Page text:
I had previously worked in the States and Australia so the UAE was something completely different. Four of us transferred from Ireland together at the same time and it was like having family over there. Moving to the Middle East allowed me to continue to travel to new countries like India, Sri Lanka, Oman and we even went to a hen party in Beirut, which was an experience I’ll never forget!
Australia on the other hand was an easy choice for me. I had worked in Sydney before and I had always wanted to return. The standard of living here is the best I’ve experienced. It’s a very outdoors and laid back lifestyle and the climate is pretty hard to beat. The Perth office is a profitable business and has a great working environment. We have a very multi-cultural office and everyone here creates a positive, collaborative and fun environment.

What are the differences between the businesses in Ireland, UAE and Australia?
Each country is so different and each Hays office mirrors their environment. Ireland is very small, with a population of 4.5 million in the Republic. Hays have a good presence there and I had the opportunity to run a fantastic office in Cork. They were recently voted one of Ireland’s Great places to work so they’re making headlines for all the right reasons.
Dubai is a pretty young recruitment market. The Middle East and North African region is obviously huge and I was dealing with clients from Abu Dhabi to Saudi, Libya and Egypt. A client visit could take hours to get to. The main differences though were cultural. It really was an eye opener and a massive learning curve, but a fantastic opportunity and I learned a great deal.
I moved to Perth last September. This office is one of the most profitable in the business globally with a unique mining industry that any country would relish. The Hays Branding in Australia is very strong which gives us a huge competitive advantage. We’re larger than our three biggest competitors combined in Western Australia and that’s saying something. This is the biggest office I have worked in, circa 160 strong.

Was it a difficult decision to leave Ireland and what do you miss?
Yes, I promised my mum I wouldn’t leave again so that was a difficult conversation. Eeeeek! I miss my family and friends but I go home once a year and they make an effort to visit. Plus with Skype and Viber now it’s far easier to stay in touch than it used to be.

What are the main challenges you face when relocating?
I came over to manage the IT business so the technical side of IT was challenging at first but I’m at a stage now where I understand it and am enjoying it. Logistically it’s far easier the second time around. Hays took care of everything and settling into Perth was easy.

What have the moves to UAE and Australia taught you?

  1. To think outside the box
  2. Work life balance is important.
  3. People are nice everywhere you go.
  4. I’m lucky English is my first language and I can relocate easily!

Do you have any advice for anyone thinking about relocating?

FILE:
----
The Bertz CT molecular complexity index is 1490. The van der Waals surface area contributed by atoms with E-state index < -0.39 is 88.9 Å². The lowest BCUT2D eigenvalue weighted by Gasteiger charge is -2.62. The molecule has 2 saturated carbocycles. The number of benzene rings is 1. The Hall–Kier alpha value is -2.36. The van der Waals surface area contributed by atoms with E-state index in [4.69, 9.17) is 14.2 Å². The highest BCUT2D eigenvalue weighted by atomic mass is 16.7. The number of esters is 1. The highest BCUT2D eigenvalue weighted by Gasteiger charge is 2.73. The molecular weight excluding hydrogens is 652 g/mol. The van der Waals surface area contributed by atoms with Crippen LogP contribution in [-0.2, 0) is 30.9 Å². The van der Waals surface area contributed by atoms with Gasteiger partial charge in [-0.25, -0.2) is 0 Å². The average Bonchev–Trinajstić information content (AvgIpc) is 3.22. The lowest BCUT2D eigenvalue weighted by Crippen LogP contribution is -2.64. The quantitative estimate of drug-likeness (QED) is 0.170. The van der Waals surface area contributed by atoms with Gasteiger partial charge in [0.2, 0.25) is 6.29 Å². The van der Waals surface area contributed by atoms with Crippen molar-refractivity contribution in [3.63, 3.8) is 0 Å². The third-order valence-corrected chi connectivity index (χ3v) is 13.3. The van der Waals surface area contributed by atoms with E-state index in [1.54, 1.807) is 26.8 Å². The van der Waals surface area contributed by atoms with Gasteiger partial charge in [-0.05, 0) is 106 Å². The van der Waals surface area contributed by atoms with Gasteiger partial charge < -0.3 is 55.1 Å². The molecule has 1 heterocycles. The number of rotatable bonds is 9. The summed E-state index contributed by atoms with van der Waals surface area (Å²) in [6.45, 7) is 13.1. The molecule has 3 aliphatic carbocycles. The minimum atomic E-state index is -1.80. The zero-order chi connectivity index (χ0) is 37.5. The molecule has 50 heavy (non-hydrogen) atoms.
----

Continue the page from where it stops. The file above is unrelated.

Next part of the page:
Take advantage of the Hays transfer support. It’s better to think I can’t believe I did that than look back and think I wish I did it.


Claire, Senior Consultant, Construction and Property took the chance to move from her home town in New Zealand to the chillier climes of Sweden. Here we find out what prompted this move and how she feels about those dramatic temperature shifts!

Hi Claire, you have been in Sweden quite a while now. It must be a massive change in scenery. Can you tell us how this came about?
Yes, it certainly is a change. Luckily I lived in the UK for a couple of years when I was younger so the long dark days are not as much of a shock to the system (they are longer and darker in Sweden though). I moved because my boyfriend is Swedish and I thought why not. It was an added bonus that Hays were looking for people when I was considering moving.

How does your role differ from the one you held in the Queensland office?
My role here in the Stockholm office is different, primarily because I am recruiting for different professionals. In Queensland, I recruited for Office Support. I am also managing a larger team, which is very rewarding.

Is there any difference in office environment?
There are lots of differences. I guess the most prominent is that we were a pretty noisy bunch in Queensland. I recall having to take calls under my desk some days, it’s not quite like that here. There is a different kind of buzz here.

How do you take advantage of living in such a stunning and diverse country?

I actually took a few months to do some exploring when I first moved here before starting in the position, a decision I am glad to have made. I’m lucky to have my own personal tour guide (boyfriend) so that comes in handy to know the best places to visit. I really love the countryside here it is beautiful as is the Archipelago.

What advice would you give to someone looking to move abroad?

Think very carefully about why you want to move and of course the destination. Do your research and speak with as many people who have made a similar move, if possible visit the country. You need to be aware of the cultural differences, which of course impact not only your life in a social setting but also in the workplace and the way of conducting business. For example it's a bad idea to start a conversation with "Well that's not that way it should be done", a better way would be to say "Well that's interesting, that is not the way it is done where I am from, I'm interested to learn more from you about....let's have a coffee so I can understand more". From my experience if you are not prepared to accept and embrace the cultural differences you will find it very hard to assimilate. Plus that's a big part of the adventure, learning about the nation you have relocated to.